# Standard Water to Cementitious Material Ratios

If you’re mixing your own concrete, you’ll need to remember that the relationship between water and cement (w/cm), is extremely important. Concrete forms when cement and aggregate meet water, initiating a chemical process that results in concrete. Adding about 23% of the cement volume in water can initiate this process. But before deciding how much water to add, you should understand how the water-cement ratio is associated with the strength of concrete.

## Why the Water-Cement Ratio In Concrete Materials Ratio Matters

The water-cement ratio is the weight of the water in your concrete relative to the weight of cement. Normally, according to IS code 10262 (2009), your nominal mix should have a ratio between 0.4 and 0.6. However, depending on the type of concrete, the compressive strength you need and your environment, you may want a higher or lower ratio.

If you add more water, you may have an easier time working with your cement. The problem is that if you add too much water, once the aggregates settle, the water will evaporate, which leaves voids in the concrete. The more and bigger voids you have, the weaker your concrete is. You need to add the right amount of water for cement workability without leaving you in a situation where your concrete is too weak when it hardens.

## How to Calculate the Concrete Water-Cement Ratio

So what is the calculation for the water to cement ratio? How do you figure it out? Fortunately, you don’t have to. Either follow the specific instructions provided by the cement producer, choose a mix somewhere between the 0.4 and 0.6 standard or consult the following water-cement ratio formula table to find the ratio you need:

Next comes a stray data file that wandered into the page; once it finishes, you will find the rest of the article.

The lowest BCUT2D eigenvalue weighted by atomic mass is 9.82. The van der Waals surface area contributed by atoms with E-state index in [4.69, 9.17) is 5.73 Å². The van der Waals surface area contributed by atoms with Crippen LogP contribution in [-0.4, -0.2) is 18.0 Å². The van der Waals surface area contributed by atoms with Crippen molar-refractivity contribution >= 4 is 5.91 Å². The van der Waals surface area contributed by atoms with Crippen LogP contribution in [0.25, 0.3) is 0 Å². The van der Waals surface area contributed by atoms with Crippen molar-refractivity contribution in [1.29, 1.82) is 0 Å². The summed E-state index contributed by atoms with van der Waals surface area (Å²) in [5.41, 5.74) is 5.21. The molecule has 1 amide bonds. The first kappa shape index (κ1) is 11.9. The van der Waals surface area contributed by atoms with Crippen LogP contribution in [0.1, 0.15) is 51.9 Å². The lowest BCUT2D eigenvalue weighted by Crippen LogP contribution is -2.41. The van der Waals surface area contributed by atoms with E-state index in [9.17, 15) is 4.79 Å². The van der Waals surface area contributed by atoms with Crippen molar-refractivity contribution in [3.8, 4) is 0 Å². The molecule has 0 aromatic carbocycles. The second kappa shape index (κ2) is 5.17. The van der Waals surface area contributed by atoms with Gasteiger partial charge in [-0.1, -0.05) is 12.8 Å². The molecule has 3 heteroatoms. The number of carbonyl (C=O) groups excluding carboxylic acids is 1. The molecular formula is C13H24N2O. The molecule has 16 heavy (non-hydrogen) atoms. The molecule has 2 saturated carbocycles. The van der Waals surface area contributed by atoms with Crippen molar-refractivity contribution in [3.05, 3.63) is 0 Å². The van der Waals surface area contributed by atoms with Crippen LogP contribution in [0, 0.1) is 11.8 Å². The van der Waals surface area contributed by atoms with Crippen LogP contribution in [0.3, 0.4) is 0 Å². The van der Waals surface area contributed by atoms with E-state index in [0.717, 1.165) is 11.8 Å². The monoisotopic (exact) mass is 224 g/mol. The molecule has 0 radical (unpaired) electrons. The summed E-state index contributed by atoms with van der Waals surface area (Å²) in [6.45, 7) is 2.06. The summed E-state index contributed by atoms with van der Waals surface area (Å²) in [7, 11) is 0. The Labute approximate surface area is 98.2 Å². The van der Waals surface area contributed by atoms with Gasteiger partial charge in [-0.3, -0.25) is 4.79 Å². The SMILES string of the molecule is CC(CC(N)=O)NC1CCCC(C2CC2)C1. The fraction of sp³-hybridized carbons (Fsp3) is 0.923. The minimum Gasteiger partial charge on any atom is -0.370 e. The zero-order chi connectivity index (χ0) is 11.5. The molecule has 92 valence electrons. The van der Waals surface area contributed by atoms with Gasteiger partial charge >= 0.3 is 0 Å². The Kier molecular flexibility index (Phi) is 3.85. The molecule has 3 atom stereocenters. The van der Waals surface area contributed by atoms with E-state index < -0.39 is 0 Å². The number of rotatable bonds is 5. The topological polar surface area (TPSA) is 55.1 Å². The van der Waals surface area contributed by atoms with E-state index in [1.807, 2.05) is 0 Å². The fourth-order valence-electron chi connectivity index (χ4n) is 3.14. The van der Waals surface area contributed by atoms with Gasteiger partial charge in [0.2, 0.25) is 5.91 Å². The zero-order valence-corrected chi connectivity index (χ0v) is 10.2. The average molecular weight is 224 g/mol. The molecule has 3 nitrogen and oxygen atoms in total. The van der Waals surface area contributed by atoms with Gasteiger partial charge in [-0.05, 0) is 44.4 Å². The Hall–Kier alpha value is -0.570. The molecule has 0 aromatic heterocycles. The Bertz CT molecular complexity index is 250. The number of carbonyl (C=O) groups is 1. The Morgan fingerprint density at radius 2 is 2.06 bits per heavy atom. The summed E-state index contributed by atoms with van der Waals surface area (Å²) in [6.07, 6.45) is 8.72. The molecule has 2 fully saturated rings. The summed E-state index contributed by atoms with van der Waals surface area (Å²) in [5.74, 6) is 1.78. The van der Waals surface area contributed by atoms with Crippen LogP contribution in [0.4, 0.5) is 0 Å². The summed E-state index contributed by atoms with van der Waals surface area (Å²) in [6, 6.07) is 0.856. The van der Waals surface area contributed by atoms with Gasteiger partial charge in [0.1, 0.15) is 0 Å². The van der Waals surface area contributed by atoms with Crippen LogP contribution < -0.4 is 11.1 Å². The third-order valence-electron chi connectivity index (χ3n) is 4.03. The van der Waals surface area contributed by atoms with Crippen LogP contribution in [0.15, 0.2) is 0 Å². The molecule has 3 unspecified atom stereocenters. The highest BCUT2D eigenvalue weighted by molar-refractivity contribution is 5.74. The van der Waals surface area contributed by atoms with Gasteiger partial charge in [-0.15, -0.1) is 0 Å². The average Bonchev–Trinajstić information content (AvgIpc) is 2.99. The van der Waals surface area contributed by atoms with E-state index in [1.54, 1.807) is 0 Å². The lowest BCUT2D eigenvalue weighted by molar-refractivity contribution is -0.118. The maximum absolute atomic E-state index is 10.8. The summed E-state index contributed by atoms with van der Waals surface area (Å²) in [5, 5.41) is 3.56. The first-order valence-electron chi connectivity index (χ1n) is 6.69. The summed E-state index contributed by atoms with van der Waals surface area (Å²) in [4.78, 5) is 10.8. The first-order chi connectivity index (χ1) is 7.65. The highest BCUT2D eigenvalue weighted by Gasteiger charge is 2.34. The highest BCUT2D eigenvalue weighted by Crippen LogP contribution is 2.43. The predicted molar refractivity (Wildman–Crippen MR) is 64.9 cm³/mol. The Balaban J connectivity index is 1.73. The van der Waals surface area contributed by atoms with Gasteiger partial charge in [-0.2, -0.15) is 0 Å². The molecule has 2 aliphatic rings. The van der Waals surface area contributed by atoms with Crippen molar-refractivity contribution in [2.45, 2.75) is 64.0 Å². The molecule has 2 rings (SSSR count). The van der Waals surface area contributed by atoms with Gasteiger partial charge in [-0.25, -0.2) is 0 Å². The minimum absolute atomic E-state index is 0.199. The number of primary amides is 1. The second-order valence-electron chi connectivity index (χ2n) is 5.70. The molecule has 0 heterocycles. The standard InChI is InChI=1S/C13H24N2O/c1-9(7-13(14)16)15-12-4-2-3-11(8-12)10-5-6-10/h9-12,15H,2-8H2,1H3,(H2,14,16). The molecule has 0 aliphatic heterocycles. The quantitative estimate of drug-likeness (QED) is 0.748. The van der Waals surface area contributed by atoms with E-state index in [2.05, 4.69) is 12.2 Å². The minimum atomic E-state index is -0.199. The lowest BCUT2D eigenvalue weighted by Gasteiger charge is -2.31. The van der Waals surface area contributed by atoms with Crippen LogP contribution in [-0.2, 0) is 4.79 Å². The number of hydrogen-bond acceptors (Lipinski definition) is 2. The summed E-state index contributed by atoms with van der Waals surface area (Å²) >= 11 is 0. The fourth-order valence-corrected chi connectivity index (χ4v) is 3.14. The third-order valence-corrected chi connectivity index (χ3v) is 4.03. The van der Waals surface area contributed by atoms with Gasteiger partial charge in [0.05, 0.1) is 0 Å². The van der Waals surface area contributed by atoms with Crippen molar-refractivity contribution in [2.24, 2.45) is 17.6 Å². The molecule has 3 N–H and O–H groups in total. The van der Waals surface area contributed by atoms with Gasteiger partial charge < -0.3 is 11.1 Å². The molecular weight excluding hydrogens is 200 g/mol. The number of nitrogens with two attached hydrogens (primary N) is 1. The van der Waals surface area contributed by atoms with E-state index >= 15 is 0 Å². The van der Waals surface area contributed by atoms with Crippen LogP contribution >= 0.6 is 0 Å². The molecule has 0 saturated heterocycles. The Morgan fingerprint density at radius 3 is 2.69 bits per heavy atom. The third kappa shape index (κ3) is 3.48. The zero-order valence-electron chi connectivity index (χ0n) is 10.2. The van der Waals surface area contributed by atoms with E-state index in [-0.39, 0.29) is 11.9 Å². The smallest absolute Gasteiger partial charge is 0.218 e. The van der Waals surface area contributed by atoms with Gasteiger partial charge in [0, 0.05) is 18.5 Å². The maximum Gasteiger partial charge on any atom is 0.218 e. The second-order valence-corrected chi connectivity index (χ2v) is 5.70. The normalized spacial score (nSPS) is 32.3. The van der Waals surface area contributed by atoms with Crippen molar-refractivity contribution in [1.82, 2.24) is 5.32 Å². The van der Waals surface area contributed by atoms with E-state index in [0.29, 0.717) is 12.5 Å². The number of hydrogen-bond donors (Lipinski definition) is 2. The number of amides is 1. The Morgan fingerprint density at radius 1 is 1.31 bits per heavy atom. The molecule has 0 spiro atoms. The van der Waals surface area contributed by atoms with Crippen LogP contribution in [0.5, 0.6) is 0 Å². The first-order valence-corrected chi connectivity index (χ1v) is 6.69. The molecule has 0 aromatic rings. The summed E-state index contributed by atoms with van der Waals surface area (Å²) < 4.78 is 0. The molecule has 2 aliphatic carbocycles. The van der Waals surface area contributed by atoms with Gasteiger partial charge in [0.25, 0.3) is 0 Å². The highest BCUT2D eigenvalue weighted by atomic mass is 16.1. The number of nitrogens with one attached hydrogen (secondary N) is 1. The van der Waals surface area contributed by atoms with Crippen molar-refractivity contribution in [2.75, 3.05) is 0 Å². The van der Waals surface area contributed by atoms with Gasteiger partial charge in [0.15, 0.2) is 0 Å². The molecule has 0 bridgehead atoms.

Compressive Strength at 28 days (PSI) W/CM for Non-Air Entrained Concrete W/CM for Air-Entrained Concrete
2000
0.82
0.74
3000
0.68
0.59
4000
0.57
0.48
5000
0.48
0.40
6000
0.41
0.32
7000
0.33
XXX

This chart should serve you well in most situations, but when contractors are concerned about the specific environmental conditions their concrete may be subjected to, there are other factors to consider.

If your concrete is likely to be frequently exposed to water and you want it to have low permeability, your water to cement ratio should be no greater than .50. If you expect your concrete to be exposed to freezing and thawing, especially as a result of deicers, keep your ratio no higher than .45. If you want your concrete to be more resistant to corrosion that may occur as a result of deicing chlorides, seawater, saltwater or other corrosive fluids, keep your ratio at the bottom of the nominal standard at .40.